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Clinical Investigations: TRANSPLANTS |

Staging of Bronchiolitis Obliterans Syndrome Using Home Spirometry*

Stanley M. Finkelstein, PhD; Mariah Snyder, PhD; Cheryl Edin Stibbe, BSN; Bruce Lindgren, MS; Navid Sabati, MSN; Travis Killoren, BS; Marshall I. Hertz, MD
Author and Funding Information

*From the Division of Health Computer Sciences (Dr. Finkelstein), Department of Laboratory Medicine and Pathology, School of Medicine, the School of Nursing (Dr. Snyder and Ms. Sabati), the Department of Computer Science (Mr. Killoren), Institute of Technology, the Division of Pulmonary and Critical Care Medicine (Dr. Hertz and Ms. Stibbe), Department of Medicine, School of Medicine, and the Division of Biostatistics, School of Public Health (Mr. Lindgren), University of Minnesota, Minneapolis, MN.

Correspondence to: Stanley M. Finkelstein, PhD, Division of Health Computer Sciences, Department of Laboratory Medicine and Pathology, University of Minnesota, Box 609 Mayo, Minneapolis, MN 55455; e-mail: stan@email.labmed.umn.edu



Chest. 1999;116(1):120-126. doi:10.1378/chest.116.1.120
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Objectives: To compare the detection of bronchiolitis obliterans syndrome (BOS) in lung transplant recipients by clinic pulmonary function laboratory measurement and home spirometry.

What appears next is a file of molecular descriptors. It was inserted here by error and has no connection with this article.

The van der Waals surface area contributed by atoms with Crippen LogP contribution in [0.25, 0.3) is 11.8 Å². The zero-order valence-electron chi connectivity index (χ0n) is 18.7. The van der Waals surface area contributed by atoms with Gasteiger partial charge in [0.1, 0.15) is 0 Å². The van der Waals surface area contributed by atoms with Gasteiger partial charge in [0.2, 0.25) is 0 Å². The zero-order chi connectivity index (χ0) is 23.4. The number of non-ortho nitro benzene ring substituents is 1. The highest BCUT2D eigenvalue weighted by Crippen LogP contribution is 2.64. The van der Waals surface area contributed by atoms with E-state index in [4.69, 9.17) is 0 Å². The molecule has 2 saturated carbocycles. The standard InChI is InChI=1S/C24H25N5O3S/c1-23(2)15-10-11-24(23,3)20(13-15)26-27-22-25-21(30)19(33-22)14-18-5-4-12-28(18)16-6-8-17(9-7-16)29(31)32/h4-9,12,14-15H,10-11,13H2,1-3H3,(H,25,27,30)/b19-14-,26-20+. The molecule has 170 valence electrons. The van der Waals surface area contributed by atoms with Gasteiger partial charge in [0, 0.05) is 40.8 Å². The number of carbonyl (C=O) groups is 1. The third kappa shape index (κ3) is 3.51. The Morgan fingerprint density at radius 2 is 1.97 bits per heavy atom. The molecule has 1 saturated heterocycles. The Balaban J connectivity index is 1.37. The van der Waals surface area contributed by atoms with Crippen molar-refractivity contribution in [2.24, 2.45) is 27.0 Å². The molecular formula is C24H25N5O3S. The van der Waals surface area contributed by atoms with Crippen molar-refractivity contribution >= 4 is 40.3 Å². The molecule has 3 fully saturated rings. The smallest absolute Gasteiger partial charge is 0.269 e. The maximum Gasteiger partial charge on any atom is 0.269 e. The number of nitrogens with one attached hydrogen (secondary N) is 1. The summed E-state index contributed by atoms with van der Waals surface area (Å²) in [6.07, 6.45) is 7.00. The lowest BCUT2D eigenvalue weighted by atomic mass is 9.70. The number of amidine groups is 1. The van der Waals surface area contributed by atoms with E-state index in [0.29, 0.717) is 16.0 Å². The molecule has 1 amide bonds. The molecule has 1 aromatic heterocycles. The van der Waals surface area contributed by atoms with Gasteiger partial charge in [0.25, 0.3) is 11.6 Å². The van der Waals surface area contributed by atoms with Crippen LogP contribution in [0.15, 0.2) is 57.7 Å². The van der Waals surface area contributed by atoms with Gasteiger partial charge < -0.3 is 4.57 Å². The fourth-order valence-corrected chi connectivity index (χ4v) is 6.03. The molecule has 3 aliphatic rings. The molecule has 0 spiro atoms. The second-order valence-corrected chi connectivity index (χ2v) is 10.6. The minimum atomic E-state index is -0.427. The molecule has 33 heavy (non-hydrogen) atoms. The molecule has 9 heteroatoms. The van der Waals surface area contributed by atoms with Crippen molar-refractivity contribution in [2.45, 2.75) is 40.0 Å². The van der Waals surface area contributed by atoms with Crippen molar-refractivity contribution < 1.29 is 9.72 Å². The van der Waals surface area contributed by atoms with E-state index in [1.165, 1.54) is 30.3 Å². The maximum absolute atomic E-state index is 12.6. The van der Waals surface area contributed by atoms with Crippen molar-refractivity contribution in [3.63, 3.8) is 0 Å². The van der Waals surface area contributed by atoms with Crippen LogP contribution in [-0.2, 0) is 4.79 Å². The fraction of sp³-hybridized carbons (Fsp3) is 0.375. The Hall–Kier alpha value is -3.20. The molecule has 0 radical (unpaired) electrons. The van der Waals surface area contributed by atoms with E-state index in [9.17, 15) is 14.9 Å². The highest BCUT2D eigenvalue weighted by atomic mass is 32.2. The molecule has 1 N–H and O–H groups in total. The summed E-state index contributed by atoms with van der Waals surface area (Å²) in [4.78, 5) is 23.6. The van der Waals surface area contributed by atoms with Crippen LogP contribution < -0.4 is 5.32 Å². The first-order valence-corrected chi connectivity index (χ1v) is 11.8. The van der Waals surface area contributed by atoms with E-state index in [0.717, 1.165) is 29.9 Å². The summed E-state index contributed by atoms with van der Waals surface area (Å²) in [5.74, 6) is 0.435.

Design: The subjects served as their own control group.

Setting: A university-based thoracic transplant center.

Subjects: Forty-five lung transplant recipients (26 women and 19 men; average ± SD age, 47.7 ± 11.4 years old at the time of transplantation). Lung function declined to at least BOS stage 1 in 17 of the 45 subjects.

Measurements: All subjects were participants in a home monitoring program utilizing home spirometry measurements. Clinic spirometry and home spirometry measurements were collected concurrently. The determinations of BOS staging were based on home and clinic FEV1 values using retrospective analysis and development of the home-based BOS staging algorithm.

Results: BOS stage 1 was detected an average of 341 to 276 days earlier with home spirometry than with clinic pulmonary function testing in the 17 subjects who had a pulmonary decline to BOS stage 1, depending on the persistence of the decline (1 day or 3 days, respectively). The difference in BOS detection time was statistically significant for both persistence requirements (p < 0.001).

Conclusions: Home spirometry detects pulmonary decline earlier than clinic spirometry; home spirometry can be a reliable and safe alternative to frequent pulmonary function testing in lung recipients.

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